Exploring The Word In Colour and Speech

A Synthesis of Anthroposophical Speech and Painting Therapy

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Larissa St
Ringwood 3134
VIC AU
Tel 0061 413 770 020

Case History - Vocal Nodules

The following is a case study taken from Anthroposophical Therapeutic Speech by Barbara Denjean-von Stryk and Dietrich von Bonin

Case History E: Vocal Nodules. Male patient, aged 37, architect

1.1 Period of Treatment

January to October 1997, thirteen sessions of thirty minutes each.

2.1 First Impression

The patient is about two metres tall, slim, his haircut is in the ‘Che Guevara’ style, he is well-groomed. He says that he does not know anything about this kind of therapy, but since his doctor recommended it, he has decided to give it a try.

2.2 Biographical and Medical Aspects

The patient is thirty-seven, happily married, no children. He is an architect in a joint office with other architects. At present he is without commissions, which means that he is de facto out of work.

Medical Diagnosis: Vocal nodules, that is to say a hardening on the vocal chords which bother him when speaking. Having been removed by surgery, they reappeared very quickly. Prognosis: Irreparable. Accompanying symptoms were hoarseness and a certain inhibition during conversations.

2.1 Speech Diagnosis

Stance: There seems to be a disfluency in the area of larynx and collarbone; his head is slightly bent back, as a consequence the chin in slightly protruding; his shoulders are slightly pulled forward. In contrast to this, his arms and legs appear to be loose and relaxed.

Breathing: When the patient speaks it sounds as if he is holding his breath.

Voice: Sonorous, ‘stuck’ way back in his throat.

Articulation:His articulation is not formed, not at any of the placements. This gives the impression of purely vocalic, sonorous sound.

Thinking: The patient expresses himself in a simple but clear way.

3.1 Therapeutic Aim

Short-term: Lure his voice forward. Activate his exhalation in speaking. Make him seize his limbs harmoniously. Find support in articulating.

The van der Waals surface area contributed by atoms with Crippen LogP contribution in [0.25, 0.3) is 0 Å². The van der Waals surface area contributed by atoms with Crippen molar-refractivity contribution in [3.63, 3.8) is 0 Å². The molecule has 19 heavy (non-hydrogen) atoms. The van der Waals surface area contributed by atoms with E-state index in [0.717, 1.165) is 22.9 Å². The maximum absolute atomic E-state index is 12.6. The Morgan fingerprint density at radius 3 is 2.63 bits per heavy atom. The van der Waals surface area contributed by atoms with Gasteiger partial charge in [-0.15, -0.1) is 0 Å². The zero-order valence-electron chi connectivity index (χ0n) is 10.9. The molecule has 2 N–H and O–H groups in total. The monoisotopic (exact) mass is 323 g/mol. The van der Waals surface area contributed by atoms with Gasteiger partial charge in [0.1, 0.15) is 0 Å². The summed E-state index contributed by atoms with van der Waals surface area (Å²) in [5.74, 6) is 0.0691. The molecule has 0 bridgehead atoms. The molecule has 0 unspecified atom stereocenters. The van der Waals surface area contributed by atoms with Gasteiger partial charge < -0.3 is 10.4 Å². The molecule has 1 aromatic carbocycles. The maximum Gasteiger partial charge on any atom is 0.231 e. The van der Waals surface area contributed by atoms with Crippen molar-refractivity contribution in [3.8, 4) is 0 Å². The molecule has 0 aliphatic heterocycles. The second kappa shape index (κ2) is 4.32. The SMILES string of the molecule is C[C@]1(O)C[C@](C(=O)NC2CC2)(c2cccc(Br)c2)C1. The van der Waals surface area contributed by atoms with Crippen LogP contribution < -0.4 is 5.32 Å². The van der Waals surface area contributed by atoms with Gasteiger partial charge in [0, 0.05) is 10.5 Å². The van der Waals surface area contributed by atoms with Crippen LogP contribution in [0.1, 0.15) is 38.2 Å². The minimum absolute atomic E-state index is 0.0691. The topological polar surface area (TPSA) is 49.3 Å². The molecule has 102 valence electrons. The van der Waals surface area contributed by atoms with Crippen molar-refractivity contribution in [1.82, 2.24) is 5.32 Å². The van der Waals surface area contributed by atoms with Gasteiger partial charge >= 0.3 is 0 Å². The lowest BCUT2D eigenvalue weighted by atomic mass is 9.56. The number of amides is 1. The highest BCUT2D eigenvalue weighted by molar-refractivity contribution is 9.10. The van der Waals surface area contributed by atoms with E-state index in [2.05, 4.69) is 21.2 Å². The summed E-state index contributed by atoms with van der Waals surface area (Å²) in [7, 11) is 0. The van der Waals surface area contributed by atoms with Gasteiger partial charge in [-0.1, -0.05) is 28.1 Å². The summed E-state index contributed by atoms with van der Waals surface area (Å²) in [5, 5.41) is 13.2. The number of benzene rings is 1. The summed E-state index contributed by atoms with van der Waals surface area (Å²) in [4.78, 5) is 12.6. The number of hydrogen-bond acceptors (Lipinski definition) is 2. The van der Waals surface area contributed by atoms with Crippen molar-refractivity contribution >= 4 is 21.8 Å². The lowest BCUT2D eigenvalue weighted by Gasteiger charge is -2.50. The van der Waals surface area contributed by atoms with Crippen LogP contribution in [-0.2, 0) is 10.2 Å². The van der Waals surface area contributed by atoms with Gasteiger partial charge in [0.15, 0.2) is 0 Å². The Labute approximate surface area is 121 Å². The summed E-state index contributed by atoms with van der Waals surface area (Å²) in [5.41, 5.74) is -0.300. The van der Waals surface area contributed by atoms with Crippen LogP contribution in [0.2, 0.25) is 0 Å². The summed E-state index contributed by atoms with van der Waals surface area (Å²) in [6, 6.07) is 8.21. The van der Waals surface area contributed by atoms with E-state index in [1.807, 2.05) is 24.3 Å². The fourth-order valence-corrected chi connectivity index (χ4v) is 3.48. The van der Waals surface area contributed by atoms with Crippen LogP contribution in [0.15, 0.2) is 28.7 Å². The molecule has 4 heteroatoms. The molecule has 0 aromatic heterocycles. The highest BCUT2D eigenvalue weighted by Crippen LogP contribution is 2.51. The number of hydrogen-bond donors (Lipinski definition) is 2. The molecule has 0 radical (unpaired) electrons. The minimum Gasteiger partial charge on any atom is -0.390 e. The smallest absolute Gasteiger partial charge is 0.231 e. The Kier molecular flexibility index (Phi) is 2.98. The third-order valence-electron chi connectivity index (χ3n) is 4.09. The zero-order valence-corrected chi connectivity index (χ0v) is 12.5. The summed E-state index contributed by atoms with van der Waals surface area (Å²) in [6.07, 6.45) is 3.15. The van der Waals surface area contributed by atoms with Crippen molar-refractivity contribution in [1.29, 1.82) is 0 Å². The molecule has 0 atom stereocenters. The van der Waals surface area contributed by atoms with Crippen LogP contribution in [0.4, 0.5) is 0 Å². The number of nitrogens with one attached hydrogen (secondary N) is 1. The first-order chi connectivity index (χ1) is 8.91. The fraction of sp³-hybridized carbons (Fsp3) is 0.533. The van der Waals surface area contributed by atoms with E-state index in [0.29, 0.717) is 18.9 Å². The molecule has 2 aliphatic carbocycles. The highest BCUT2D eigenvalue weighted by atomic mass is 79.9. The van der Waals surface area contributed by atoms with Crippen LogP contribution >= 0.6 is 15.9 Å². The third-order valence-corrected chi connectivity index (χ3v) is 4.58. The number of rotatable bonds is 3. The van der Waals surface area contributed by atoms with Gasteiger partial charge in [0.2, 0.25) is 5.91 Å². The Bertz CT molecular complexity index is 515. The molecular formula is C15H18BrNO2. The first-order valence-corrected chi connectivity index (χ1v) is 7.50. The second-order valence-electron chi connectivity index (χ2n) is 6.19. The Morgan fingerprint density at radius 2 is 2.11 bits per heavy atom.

Medium-term: Relieve the strain on the vocal chords by practising regularly.

Long-term: Stabilize this ‘relieved’ way of speaking and transfer it to his everyday language.

3.1 Course of Therapy

a) The Means of Therapy

The patient is willing to practise by himself, which is a necessary prerequisite since he can only come once in a fortnight only, the journey taking him five hours altogether. Due to unexpected professional commitments there were often two to four weeks between individual sessions.

1. A basic constitutional exercise was stepping the hexameter with arms coming

down while speaking (approach with neurasthenic patients). Taking hold of the limbs in speaking; activating the breathing.

2. Pfiffig pfeifen…(Piffling fifer) a) with the tip of the toes on every pf; b) with an arm

gesture. These two ways were to be practised which the patient did very intensively. To balance out he also practised the exercise gently from the eighth session. We started with the first stanza of the exercise, gradually including also the other two. Focusing on the pf also made it possible to activate the labial placement (lips).

3. Wuchtig wogt Wirbelwind…(Warning warblers wallow weightily) B while

bouncing a ball. To further support the labial placement and activate the exhalation.

 

Sequence from the 8th session:

1. Hexameter

2. Pfiffig pfeifen…(Pifling fifer)

3. Zuwider zwingen…(Tu-whit twinkle ‘twas) (with arm movement)

4. Halt hebe hurtig…(Halt! habit hoarding) (stamping in a standing position)

5. Wuchtig wogt…(Warning warblers!) Pfui, pfeife pfiffige…(Fie, fifer fifing) (bouncing a ball)

In the second part of the therapy session we would do various exercises to fully grasp the different placement; Protzig preist…(Proxy prized); Tritt dort…(Trip dauntless); Marsch schmachtender …(March smarten ten).

 

b) Therapeutic Process

To begin with the lip placement was seized actively, followed by the tongue/tooth placement and then the palate placement. This went along with activating the exhalation in speaking and directed movements of the arms and legs.

The patient practised regularly, diligently and consistently. At a certain point of the therapy he managed to shape a part of the sequence competently by himself, which proved that he was able to connect with the true quality of the work.

Steps of Development

 

  • First his hoarseness disappeared in the sessions but was still there in his everyday speech.
  • Next the hoarseness disappeared in his everyday speech, reappearing only occasionally on the telephone.
  • Before the summer holidays the patient finally went for a control check-up which shows that the vocal nodules had nearly completely disappeared.
  • After the summer holidays the patient was informed after another examination that the nodules were gone and he was free of symptoms.

Interestingly enough the patient had more than enough commissions from June and needed to draw up a waiting list after the summer holidays.

4.1 Findings at the End of the Therapy

Due to the fact that he practised regularly and consistently, the patient was able to learn how to relieve his vocal chords, even in his everyday speech. His speaking on the exhalation improved greatly. The more active articulation brought his voice forward to the right place.

5.1 Recommendations

Since the improvement was due to his active practising, it would be good to continue this process adding further sequences from time to time (once in six or twelve months), so that the patient will ultimately be able to make a habit of grasping all the sounds (the vowels in particular which are most closely connected with the voice) in a healthy way.

© Copyright 2005 Katherine Rudolph, Exploring The Word In Colour And Speech